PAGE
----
Bitcoin Questions

What is Bitcoin?

Bitcoin is a new form of digital currency, designed for the Internet.  It is completely decentralized, and is not controlled by any government entities.  The easiest way to think about the Bitcoin is that it is a global ledger of accounts. You can read more details about Bitcoin here.

Does someone control the Bitcoin network?

No single person or entity owns the Bitcoin network.  Bitcoin is controlled by every Bitcoin user worldwide. For example, as developers improve the underlying Bitcoin software, they must propose the changes to the network, and there must be unanimous consensus among all users to implement those changes.  This gives Bitcoin users and developers the incentive to strive for consensus.

How does Bitcoin work?

Bitcoin can be boiled down to two distinct components: a user-friendly wallet application that allows users to send and receive Bitcoin, and the Bitcoin Core, which provides the infrastructure for these transactions to occur.

Behind the scenes, the Bitcoin network shares the “block chain”, which is a distributed ledger. It contains every transaction since the beginning of Bitcoin, and allows a user’s computer to verify the validity of each transaction. Each transaction’s authenticity is protected by digital signatures corresponding to the sending addresses.  Transactions are processed by “mining”, which is essentially using the computational power of specialized hardware to store transactions in the blockchain.

Where can I use Bitcoin?

You can use Bitcoin at thousands of online retail stores, as well as many restaurants, food delivery services, and of course, mining hardware companies.  You can now trade Bitcoin on Coinbase’s new regulated US exchange, which operates in 25 states.

Some of the most famous companies that accept Bitcoin include Microsoft, Dell, Overstock, Newegg, PayPal (via BrainTree), Foodler, Virgin Galactic, WordPress, TigerDirect, Tesla, Zynga, and thousands of others.

Mining Questions

What is Bitcoin Mining?

Mining is the act of helping the Bitcoin network record transactions in a provable way.  Without getting into the details of the SHA256 algorithm, mining is helping the Bitcoin network by recording transactions in the distributed ledger, and in exchange for miners’ computing power, miners are rewarded with Bitcoin.  You can read more about Bitcoin mining here.

What kind of hardware do I need to mine Bitcoins?

At this point, Application Specific Integrated Circuits (ASICs) are required to mine.  Some hardware manufacturers produce miners with a single high-powered chip, while many others produce systems that incorporate many smaller chips all mining in tandem.  If you wanted to mine Bitcoins at home, you would need a hardware-based miner from a manufacturer such as Bitmain or Spondoolies, to name just a few.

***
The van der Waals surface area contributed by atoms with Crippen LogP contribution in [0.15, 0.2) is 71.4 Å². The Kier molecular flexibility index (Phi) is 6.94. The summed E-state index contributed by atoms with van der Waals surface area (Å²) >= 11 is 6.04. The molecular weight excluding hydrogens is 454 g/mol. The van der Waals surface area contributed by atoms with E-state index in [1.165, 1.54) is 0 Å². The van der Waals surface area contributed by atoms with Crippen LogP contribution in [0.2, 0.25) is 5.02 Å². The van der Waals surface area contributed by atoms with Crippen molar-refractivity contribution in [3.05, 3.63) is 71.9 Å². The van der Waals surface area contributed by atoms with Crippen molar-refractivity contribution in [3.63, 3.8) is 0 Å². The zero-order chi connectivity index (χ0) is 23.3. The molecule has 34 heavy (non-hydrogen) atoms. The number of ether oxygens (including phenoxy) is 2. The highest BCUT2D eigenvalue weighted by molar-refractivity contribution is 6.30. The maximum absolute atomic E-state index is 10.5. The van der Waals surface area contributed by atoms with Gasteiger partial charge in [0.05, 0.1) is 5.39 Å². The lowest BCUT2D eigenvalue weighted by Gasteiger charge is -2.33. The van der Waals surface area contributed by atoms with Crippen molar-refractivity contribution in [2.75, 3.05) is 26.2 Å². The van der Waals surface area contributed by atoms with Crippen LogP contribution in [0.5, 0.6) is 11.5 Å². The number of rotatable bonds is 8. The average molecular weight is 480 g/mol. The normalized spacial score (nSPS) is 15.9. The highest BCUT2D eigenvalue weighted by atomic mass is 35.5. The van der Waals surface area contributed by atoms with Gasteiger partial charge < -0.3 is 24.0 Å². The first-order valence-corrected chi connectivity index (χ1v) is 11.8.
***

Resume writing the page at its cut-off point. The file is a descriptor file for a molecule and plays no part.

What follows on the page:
What is cloud mining?

Cloud mining takes the same concepts used in cloud computing, and applies them to Bitcoin mining. Rather than hosting a website, an email service or a file sharing service in the cloud, cloud Bitcoin mining companies will mine Bitcoins for users.  Companies will purchase, host, and maintain the hardware at massive data centers, and provide specified amounts of hash rate (mining power) to clients, for a fee.  Hash rate is usually described in terms of GH/S (gigahashes per second) or TH/S (terahashes per second).

Is cloud mining profitable?

That depends on a number of factors that contribute to a contract’s return on investment or ROI.  Cost is an obvious factor, which is why our rating criteria revolved heavily around price.  Maintenance fees cover electricity, hosting, and maintenance of hardware, and can eat into profits, so all other things being equal, these two factors are the most important to consider when determining profitability.  However, the reputation and track record of a company is incredibly important, because of the prevalence of ponzi schemes and bankruptcies in the Bitcoin mining space.  ROI can become impossible if your 5 year contract is terminated after 2 months.  Finally, profitability comes down to the 2 factors that no single company can predict or control.  Bitcoin’s price has fluctuated all over the map, from pennies to over $1000 and back to under $200 in the space of 3 years.  However, when purchasing a mining contract, it is best to assume a constant price for Bitcoin, since your alternative is to simply purchase Bitcoin and hold it, hoping for a price increase.  The other factor that impacts mining in a very big way is Bitcoin network difficulty.  Difficulty is determined by global hash rate, which was increasing at an exponential rate until late 2014, when it began to plateau.  Whether this plateau continues will likely depend on the price of Bitcoin, as well as innovations in ASIC development.

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